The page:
June 22nd, 2012 by James Ayre
Astronomers working on NASA’s Kepler Mission have discovered two planets of very different composition and densities, locked in extremely close orbits to each other around their parent star.
One of the planets is a rocky ‘super-Earth’ about 1.5 times the size of our planet and 4.5 times the mass. The other is a ‘Neptune-like’ gaseous planet 3.7 times the size of Earth and eight times the mass. Following their very similar orbits, the planets get 30 times closer than any pair of planets in our solar system, at a distance where each planet would appear considerably larger in each other’s sky than the Moon appears from the Earth.
The star system that these planets were discovered in is called Kepler-36, and is located around 1,200 light years from Earth. It’s a perfect example of extrasolar planets breaking radically with the patterns of our solar system. In ours, and it was thought everywhere, rocky planets orbit close to the sun and gas giants orbit much farther away.
“The planetary system reported in this paper is another example of an ‘extreme’ planetary system that will serve as a stimulus to theories of planet migration and orbital rearrangement,” researchers wrote in the paper.
“Small, rocky planets should form in the hot part of the solar system, close to their host star – like Mercury, Venus and Earth in our Solar System. Bigger, less dense planets – Jupiter, Uranus – can only form farther away from their host, where it is cool enough for volatile material like water ice, and methane ice to collect. In some cases, these large planets can migrate close in after they form, during the last stages of planet formation, but in so doing they should eject or destroy the low-mass inner planets,” Steve Kawaler, an Iowa State University professor of astronomy and physics is quoted as saying. Along with other researchers he created a description of the host star, measuring changes in the star’s brightness to get an exact idea of it’s size, mass, and age.
“Here, we have a pair of planets in nearby orbits but with very different densities. How they both got there and survived is a mystery.”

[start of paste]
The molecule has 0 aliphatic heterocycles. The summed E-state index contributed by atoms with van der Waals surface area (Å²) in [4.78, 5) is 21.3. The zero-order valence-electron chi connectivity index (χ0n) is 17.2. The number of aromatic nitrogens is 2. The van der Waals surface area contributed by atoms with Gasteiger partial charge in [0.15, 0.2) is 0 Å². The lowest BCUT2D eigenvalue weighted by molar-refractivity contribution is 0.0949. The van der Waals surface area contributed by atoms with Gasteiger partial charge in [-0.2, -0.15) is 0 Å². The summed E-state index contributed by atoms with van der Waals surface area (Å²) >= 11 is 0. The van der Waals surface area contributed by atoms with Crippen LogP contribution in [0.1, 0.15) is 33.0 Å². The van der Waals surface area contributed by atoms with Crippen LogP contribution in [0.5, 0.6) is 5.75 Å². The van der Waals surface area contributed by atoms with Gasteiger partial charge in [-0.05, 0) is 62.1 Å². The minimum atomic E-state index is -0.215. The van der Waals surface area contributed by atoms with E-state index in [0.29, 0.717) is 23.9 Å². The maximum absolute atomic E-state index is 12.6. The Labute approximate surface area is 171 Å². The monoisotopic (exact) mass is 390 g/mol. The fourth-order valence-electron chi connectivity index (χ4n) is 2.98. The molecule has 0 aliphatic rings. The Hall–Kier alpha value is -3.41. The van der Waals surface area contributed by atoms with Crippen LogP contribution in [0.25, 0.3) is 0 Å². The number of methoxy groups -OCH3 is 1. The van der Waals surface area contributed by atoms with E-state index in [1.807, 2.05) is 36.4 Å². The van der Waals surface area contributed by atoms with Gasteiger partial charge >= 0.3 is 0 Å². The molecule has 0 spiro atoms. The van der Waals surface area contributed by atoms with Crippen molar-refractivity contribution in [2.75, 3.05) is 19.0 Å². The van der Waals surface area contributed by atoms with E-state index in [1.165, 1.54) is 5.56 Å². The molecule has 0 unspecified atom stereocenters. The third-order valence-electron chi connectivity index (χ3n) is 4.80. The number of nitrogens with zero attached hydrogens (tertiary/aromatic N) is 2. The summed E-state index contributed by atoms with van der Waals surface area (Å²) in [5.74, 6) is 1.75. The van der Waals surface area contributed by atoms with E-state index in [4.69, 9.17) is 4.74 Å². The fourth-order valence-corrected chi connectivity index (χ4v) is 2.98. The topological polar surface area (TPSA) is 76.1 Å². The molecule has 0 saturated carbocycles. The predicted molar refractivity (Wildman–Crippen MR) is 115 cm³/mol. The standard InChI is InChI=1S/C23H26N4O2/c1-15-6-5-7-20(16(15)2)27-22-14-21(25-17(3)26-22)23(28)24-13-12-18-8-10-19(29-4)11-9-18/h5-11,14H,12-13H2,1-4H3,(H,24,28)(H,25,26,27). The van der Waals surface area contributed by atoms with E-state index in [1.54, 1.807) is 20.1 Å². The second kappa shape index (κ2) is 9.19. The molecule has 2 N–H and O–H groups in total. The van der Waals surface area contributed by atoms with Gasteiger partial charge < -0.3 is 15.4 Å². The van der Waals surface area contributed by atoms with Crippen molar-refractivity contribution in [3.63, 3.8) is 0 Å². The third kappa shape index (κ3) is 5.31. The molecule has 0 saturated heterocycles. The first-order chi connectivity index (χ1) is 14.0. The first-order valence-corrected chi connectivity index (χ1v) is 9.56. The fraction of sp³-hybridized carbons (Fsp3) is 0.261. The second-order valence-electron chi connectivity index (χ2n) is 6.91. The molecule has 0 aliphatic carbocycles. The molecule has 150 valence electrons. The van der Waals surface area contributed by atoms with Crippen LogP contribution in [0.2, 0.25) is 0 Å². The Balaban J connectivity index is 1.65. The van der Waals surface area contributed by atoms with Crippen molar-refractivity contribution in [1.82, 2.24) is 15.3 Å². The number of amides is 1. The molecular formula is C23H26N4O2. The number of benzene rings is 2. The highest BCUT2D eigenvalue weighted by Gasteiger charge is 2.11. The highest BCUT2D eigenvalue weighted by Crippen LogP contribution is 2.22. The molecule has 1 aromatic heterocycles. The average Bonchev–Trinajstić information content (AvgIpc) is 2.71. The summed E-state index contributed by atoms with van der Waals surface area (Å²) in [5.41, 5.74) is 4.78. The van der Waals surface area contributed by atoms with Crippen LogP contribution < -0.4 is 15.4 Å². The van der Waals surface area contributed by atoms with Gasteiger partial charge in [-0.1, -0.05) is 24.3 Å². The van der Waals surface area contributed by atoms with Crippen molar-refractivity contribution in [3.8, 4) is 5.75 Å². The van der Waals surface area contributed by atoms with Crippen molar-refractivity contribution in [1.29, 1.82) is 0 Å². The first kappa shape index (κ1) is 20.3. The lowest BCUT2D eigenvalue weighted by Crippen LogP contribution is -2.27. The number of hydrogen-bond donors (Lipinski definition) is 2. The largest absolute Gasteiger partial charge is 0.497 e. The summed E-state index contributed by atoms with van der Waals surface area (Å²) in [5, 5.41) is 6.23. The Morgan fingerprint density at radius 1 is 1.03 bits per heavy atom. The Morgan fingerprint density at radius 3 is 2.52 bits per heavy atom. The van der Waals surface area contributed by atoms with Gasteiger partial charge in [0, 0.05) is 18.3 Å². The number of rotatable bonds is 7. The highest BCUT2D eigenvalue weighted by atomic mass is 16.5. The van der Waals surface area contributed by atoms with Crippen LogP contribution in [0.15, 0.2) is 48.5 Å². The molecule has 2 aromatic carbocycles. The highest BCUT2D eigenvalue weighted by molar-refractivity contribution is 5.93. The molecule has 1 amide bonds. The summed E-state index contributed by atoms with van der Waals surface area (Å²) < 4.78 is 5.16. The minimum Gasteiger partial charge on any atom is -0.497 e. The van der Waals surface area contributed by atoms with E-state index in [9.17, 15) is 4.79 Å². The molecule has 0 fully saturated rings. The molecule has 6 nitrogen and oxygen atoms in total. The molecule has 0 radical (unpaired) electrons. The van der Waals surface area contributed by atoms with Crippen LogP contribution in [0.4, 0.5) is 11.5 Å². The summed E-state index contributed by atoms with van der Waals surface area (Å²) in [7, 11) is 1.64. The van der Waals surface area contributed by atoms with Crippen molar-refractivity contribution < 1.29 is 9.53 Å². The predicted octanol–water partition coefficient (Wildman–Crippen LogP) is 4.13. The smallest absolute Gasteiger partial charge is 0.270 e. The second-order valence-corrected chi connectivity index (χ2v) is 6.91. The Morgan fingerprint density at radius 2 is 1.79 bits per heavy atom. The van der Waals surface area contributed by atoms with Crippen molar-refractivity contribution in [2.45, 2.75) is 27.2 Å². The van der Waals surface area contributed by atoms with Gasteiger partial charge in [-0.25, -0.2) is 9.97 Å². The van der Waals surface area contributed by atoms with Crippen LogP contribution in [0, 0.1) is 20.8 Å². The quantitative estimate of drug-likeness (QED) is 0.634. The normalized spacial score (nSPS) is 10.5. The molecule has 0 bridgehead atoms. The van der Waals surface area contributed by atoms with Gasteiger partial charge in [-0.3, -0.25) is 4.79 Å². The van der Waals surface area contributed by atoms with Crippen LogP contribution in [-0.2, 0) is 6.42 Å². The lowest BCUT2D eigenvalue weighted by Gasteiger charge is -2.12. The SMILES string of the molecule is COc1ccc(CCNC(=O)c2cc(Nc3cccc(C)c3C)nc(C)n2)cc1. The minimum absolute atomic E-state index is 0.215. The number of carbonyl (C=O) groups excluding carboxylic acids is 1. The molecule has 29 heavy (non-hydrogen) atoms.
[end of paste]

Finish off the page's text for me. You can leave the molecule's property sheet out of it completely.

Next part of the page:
The discovery was possible because of NASA’s Kepler Mission. Kepler is a spacecraft launched in 2009 to find Earth-like planets that could potentially host life as we know it. The spacecraft uses a photometer to measure changes in the brightness of alien stars. These tiny variations in the brightness of a star are an indication of a possible orbiting planet. And also, with further observation, lead to knowledge of a planet’s size, orbit, and composition.
Data from that photometer is also used by the Kepler Asteroseismic Investigation to study star oscillations (changes in brightness), which give insight into a star’s internal structure. The research is led by a four-member steering committee: Kawaler, Chair Ron Gilliland of the Space Telescope Science Institute based in Baltimore, Jorgen Christensen-Dalsgaard and Hans Kjeldsen, both of Aarhus University in Aarhus, Denmark.
The Kepler spacecraft was essential to the discovery of “this puzzling pair of planets,” according to Kawaler.
“The seismic signal is very small, and only Kepler has the sensitivity and persistence to reveal it,” Kawaler said. “Also, the transit signal from the planets crossing in front of the star is very small, and only visible with Kepler’s level of sensitivity.”
Source: Iowa State University
Image Credits: Harvard-Smithsonian Center for Astrophysics/David Aguilar, NASA
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